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We will discuss issues here as time permits. Good case to discuss real asset options.
Questions to discuss prior to class 1. What are Du Pont's competitive advantages in the TiO2 market as of 1972? How permanent or defensible are they? What must Du Pont do to retain its competitive advantages in the future? Given the forecasts provided in the case, what are the relevant cash flows associated with the following three strategies for managing DuPont's TiO2 business? Strategy I: Status Quo. Hold production capacity at 325,000 tons per year. Strategy II: Maintain Strategy. Build capacity to 482,000 tons by 1985. Strategy III: Growth Strategy. Build capacity to 685,000 tons per year by 1985. Notice, the status quo is not directly discussed in the case, it just gives a benchmark of comparison between the two strategies being considered (maintain vs. growth). 3. How much risk and uncertainty surround these future cash flows? What are particular sources of risk facing Du Pont? How might competitors respond to Du Pont's choice of either strategy in the TiO2 market? What other factors should Du Pont consider in making this decision? Which strategy, maintain or growth, looks more attractive for Du Pont? What are the key factors leading to your conclusion? FYI, in 1972, bond yields and recent inflation data were approximately as follows: Long-term Treasuries = 6.2% Aaa Corporate bonds = 7.2% Baa corporate bonds = 7.8% Inflation rate (CPI) = 3.2% p 4, column one: "Ongoing capital expenditure for maintenance and replacement were expected to approximate depreciation allowances over time. Thus, should TiO2 production terminate at any point in the future, it was believed that DuPont's investment in working capital and book value of other assets could be completely recovered." What do these two sentences telling you?
. a method of calculating the annual free cash flow of a project. so do it.. These investments are risky investments..tax + (Depreciation . You know how to do terminal values (Project cash flows note). The second sentence is giving you a shortcut to calculate the terminal value of the investment alternatives at the end of the forecast interval.Maintenance CAPEX) . .Growth CAPEX . which is not) will cancel with the depreciation addback. but maintenance capex. The authors of the case assume you don¶t know how to calculate continuing values of investments. More explicitly. etc. which are estimable from case numbers. FCF is as follows: FCF = Operating profit before tax (after depreciation) . these plants will not be nearly as valuable in their next best use. a shortcut that allows you avoid estimating depreciation. if someone should find a better substitute for TiO2. so they are saying you should use the remaining book value of assets plus any working capital invested to assess the project¶s terminal value.´ This is not what the sentence means. This second sentence is particularly troubling if misinterpreted to mean that investments in either the growth strategy or the maintain strategy are not really risky.The first sentence is telling you that maintenance capital expenditures (not growth capital expenditures.Change in working capital requirements They are telling you that the italicized row may be left out of the equation. because the company can always get their incremental investments out ³at any point in the future.
it¶ll improve Du Pont¶s competitive position in the industry. they run the risk of losing market share in the near future. If Du Pont is able to expanding capacity. Continue with its existing strategy and maintain its current revenue st ream. sharp increases in the cost of rutile ore required for the sulfite based process and the heightened environmental regulations enacted against domestic sulfur based plants made the ilmelite . On the other hand. First. multi-million dollar investment decisions such as these are not easily made and require a tremendous amount of due diligence to include financial forecasting. competitors may also try to gain market share by investing in a new innovative. and extensive research. a key component of the ilmenite chloride technology. The growth strategy has a higher NPV compared to the maintain strategy for discount rates under 23%. Recent events have dramatically altered and created excess demand in the titanium dioxide industry. Du Pont will benefit from this because most of its production uses the ilmenite chloride process. Du Pont has a dominant position in many markets. We assumed sales of $100 million in 1972 based off of Exhibit 2¶s dollar value of shipments. Their competitors may add capacity and flood the market. restrict the licensing of the ilmenite chloride process. Du Pont found itself in a fortunate position as it was faced with the following two options: 1. and maintains a competitive advantage over other firms in the industry. Sulfate process plants were forced to make major capital expenditures to comply with new environmental legislation and the price of rutile ore increased dramatically. Two recent developments in the industry. There are also the usual risks of technical failure. Du Pont¶s growth strategy will have an $886 million NPV and their maintain strategy will have a NPV of $715 million at a 5% (NPV at other discount rates available on spreadsheet). Du Pont should also consider other factors such as the possibility of price increases or limited access to ilmenite ore. Since US firms currently dominate the domestic market for TiO2. or 2. (b) Statement of Facts and Assumptions. Du Pont was a leader in the Titanium Dioxide industry possessing the highest capacity for use of the ilmelite chloride process. Du Pont also has a competitive advantage in the chloride process because of the recent enacted environmental protection legislation. as noted on page 76 footnotes. labor ramifications. competitors may invest in R&D and develop a cost effective process or imitate Du Pont¶s current ilmenite chloride technology. since it offers the highest NPV. if Du Pont chooses a growth strategy. Overview In 1972. there is the possibility tariffs on TiO2 imports will be lowered and foreign markets will gain more market share. The growth strategy looks the most attractive since the net present value is higher for all discount rates between 5%-23%. which has made TiO2 production costs much higher. Due to the size of the firm and its technological superiority. cost effective process or develop a process comparable to Du Pont¶s ilmenite chloride technology. delayed startups. Market Position Du Pont's position in the market was fortunate for several reasons. Du Pont has a few competitive advantages over its competitors as of 1972. As one can imagine. The terminal value was calculated as the sum of all capital expenditures and the change in working capital. The tax rate was assumed to be 48%. The Inter nal rate of return could not be calculated because there is no initial outlay for either strategy.(a) Statement of Problem. If Du Pont chooses a maintain strategy. and diminished cash flow from TiO2 operations. Using a 5% discount rate. (c) Analysis. and achieve forecasted sales of TiO2. Therefore. In addition. Du Pont had developed its ilmenite chlorine process. Management currently reevaluated their capacity expansion strategy to see whether or not to expand or maintain their current market share. we¶d recommend Du Pont to pursue a growth strategy with a discount rate of 5%. declining prices. Modify its strategy and invest additional capital to increase its revenue stream in the future. a technology that processes at lower grade ores. which is much cheaper than the processes used by competitors.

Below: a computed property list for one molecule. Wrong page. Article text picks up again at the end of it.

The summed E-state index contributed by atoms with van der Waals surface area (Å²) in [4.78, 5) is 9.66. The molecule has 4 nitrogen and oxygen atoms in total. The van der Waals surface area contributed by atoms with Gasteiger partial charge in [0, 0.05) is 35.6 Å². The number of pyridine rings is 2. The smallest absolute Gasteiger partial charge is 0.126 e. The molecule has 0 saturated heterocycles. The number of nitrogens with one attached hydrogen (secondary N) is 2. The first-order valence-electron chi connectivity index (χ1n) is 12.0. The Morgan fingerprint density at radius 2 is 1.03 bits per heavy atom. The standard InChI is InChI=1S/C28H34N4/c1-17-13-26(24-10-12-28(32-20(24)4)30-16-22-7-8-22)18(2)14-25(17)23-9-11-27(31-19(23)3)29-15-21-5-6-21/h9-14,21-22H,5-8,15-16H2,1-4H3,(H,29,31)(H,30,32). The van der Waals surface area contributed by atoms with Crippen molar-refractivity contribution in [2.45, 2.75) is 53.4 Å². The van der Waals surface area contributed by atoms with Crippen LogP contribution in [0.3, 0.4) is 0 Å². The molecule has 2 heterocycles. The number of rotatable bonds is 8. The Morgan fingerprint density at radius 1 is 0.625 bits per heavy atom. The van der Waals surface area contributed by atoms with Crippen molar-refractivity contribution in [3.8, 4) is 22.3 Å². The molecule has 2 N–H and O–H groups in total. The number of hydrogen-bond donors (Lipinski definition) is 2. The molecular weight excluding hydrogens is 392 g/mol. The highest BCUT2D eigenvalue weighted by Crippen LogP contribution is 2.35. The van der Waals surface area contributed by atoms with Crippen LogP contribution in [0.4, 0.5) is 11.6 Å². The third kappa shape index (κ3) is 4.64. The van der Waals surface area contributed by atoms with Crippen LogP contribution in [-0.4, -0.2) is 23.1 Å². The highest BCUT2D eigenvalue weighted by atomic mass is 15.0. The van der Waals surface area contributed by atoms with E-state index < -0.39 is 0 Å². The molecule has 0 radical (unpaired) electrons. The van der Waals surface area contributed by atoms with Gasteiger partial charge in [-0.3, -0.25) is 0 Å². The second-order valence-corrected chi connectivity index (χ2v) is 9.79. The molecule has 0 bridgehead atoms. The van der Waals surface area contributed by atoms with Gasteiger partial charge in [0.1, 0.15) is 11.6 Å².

Du Pont has much to gain if they were to choose this course of action. and there appears to be no shortage of the necessary raw material given that it was just discovered a few years pri or. it already had the funding and expertise to build these facilities and could do so more effectively than any present competitor. Du Pont has the most cost effective and environmentally clean process. Therefore. it would likely encounter fewer problems than any other company seeking to enter the industry or expand in it. it should determine whether or not there is a better use for the capital inside the company. was highly leveraged and the other producers in the market were relatively much smaller. responsible for the production of titanium dioxide. the risks to choosing such a path are minimal. we believe. Conclusion Our conclusion in this case. The company should leverage these circumstances and use them as opportunity to take a small part of their company and turn it into a future growth engine.chloride process more attractive. cost overruns. Through our analysis. With the contacts Du Pont had established throughout the political and labor world. we believe the decision is fairly simple: pursue the "Growth" strategy. worst case. it is difficult to get a gauge where it should apply its excess capital. it was still the second smallest of Du Pont's ten departments. As stated. as indicated above and verified again through our sensitivity analysis. Granted. While the pigments department. Du Pont had a competitive advantage in the ilmelite chloride process accounting for approximately 60% of the total market production in 1970. while the "growth" provides over $130M. For example. most likely). it would be difficult to exceed the NPV gain of $80M(+) in choosing the "growth" strategy over the "maintain" strategy. Du Pont should move forward with the investment and increase production. the "maintain" strategy of non-expansion leads to positive future cash flows of $50M+. Du Pont was a large diversified company that spanned a number of different industries. is to pursue a "Growth" strategy. Some of the factors can be attributed to their own decision making (to diversify production using the ilmenite process) and others can not be (environmental crackdowns on sulfur plants. and the development of huge economies of scale were risks that were obviously present for Du Pont. Therefore. they have the industr y knowledge and presence to be able to expand in the right way without attracting the ire of legislators and environmentalists. NL Industries. high cost of rutile ore). This competitive advantage translated to an average pre-tax profit margin of 40% doubling that of its competitors in the industry. the risks surrounding these future cash flows appear to be minimal. One of their smaller industries could grow to become a more significant contributor to the company and could fund future growth. the growth strategy appears to be the more attractive option. Sensitivity Analysis The company should also conduct some "sensitivity analysis" to verify all external factors that could possibly affect the raising or lowering of projected future cash flows (insert our analysis of such sensitivities here best case. Du Pont should examine other factors as well. it is uncertain whether or not such an investment would generate the desired returns. Using the numbers in Appendices A and B. With no knowledge of other opportunities. The company also had the name and established corporate presence necessary to facilitate such development. For example. Finally. Other Considerations There are always inherent risks involved in pursuing a particular course of action. However. regulation. however. Consequently. especially with the recent decline of many of its competitors. Du Pont has been handed a very fortuitous set of circumstances. Through our analysis. was an important part of Du Pont's holdings. Finally. . As our analysis shows. the added production would provide higher cash flows in the future. The Issue The issue facing Du Pont is whether or not to invest additional money into this capital intensive process and expand production. the risk associated with the pigment department was fairly mitigated. the company could afford to cut prices as needed to keep future competitors out of the industry and maintain market share. As a result. This advantage was strengthened by the fact that the number two producer.